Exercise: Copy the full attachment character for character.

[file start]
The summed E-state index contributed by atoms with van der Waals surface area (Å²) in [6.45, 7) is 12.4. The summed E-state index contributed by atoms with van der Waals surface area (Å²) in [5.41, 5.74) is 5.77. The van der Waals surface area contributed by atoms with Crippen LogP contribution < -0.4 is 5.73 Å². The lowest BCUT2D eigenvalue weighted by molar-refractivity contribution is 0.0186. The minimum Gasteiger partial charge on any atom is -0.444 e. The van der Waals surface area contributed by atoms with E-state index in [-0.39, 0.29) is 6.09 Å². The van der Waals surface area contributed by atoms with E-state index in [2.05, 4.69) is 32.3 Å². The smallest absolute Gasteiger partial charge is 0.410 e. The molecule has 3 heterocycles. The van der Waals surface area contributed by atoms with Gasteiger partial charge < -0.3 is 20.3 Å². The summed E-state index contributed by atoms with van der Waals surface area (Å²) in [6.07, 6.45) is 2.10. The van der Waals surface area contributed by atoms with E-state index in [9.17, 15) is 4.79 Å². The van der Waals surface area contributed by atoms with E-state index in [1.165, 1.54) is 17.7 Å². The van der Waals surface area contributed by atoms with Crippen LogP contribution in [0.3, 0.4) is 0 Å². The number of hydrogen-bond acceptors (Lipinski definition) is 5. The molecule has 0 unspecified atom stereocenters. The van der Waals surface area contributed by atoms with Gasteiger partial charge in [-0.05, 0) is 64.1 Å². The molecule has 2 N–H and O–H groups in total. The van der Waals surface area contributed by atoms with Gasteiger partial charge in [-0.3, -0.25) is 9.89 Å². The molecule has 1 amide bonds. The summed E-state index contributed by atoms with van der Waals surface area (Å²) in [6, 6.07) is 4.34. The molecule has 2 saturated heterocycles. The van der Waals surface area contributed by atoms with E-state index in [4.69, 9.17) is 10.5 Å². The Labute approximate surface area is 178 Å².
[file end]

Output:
The summed E-state index contributed by atoms with van der Waals surface area (Å²) in [6.45, 7) is 12.4. The summed E-state index contributed by atoms with van der Waals surface area (Å²) in [5.41, 5.74) is 5.77. The van der Waals surface area contributed by atoms with Crippen LogP contribution < -0.4 is 5.73 Å². The lowest BCUT2D eigenvalue weighted by molar-refractivity contribution is 0.0186. The minimum Gasteiger partial charge on any atom is -0.444 e. The van der Waals surface area contributed by atoms with E-state index in [-0.39, 0.29) is 6.09 Å². The van der Waals surface area contributed by atoms with E-state index in [2.05, 4.69) is 32.3 Å². The smallest absolute Gasteiger partial charge is 0.410 e. The molecule has 3 heterocycles. The van der Waals surface area contributed by atoms with Gasteiger partial charge < -0.3 is 20.3 Å². The summed E-state index contributed by atoms with van der Waals surface area (Å²) in [6.07, 6.45) is 2.10. The van der Waals surface area contributed by atoms with E-state index in [9.17, 15) is 4.79 Å². The van der Waals surface area contributed by atoms with E-state index in [1.165, 1.54) is 17.7 Å². The van der Waals surface area contributed by atoms with Crippen LogP contribution in [0.3, 0.4) is 0 Å². The number of hydrogen-bond acceptors (Lipinski definition) is 5. The molecule has 0 unspecified atom stereocenters. The van der Waals surface area contributed by atoms with Gasteiger partial charge in [-0.05, 0) is 64.1 Å². The molecule has 2 N–H and O–H groups in total. The van der Waals surface area contributed by atoms with Gasteiger partial charge in [-0.3, -0.25) is 9.89 Å². The molecule has 1 amide bonds. The summed E-state index contributed by atoms with van der Waals surface area (Å²) in [6, 6.07) is 4.34. The molecule has 2 saturated heterocycles. The van der Waals surface area contributed by atoms with E-state index in [4.69, 9.17) is 10.5 Å². The Labute approximate surface area is 178 Å².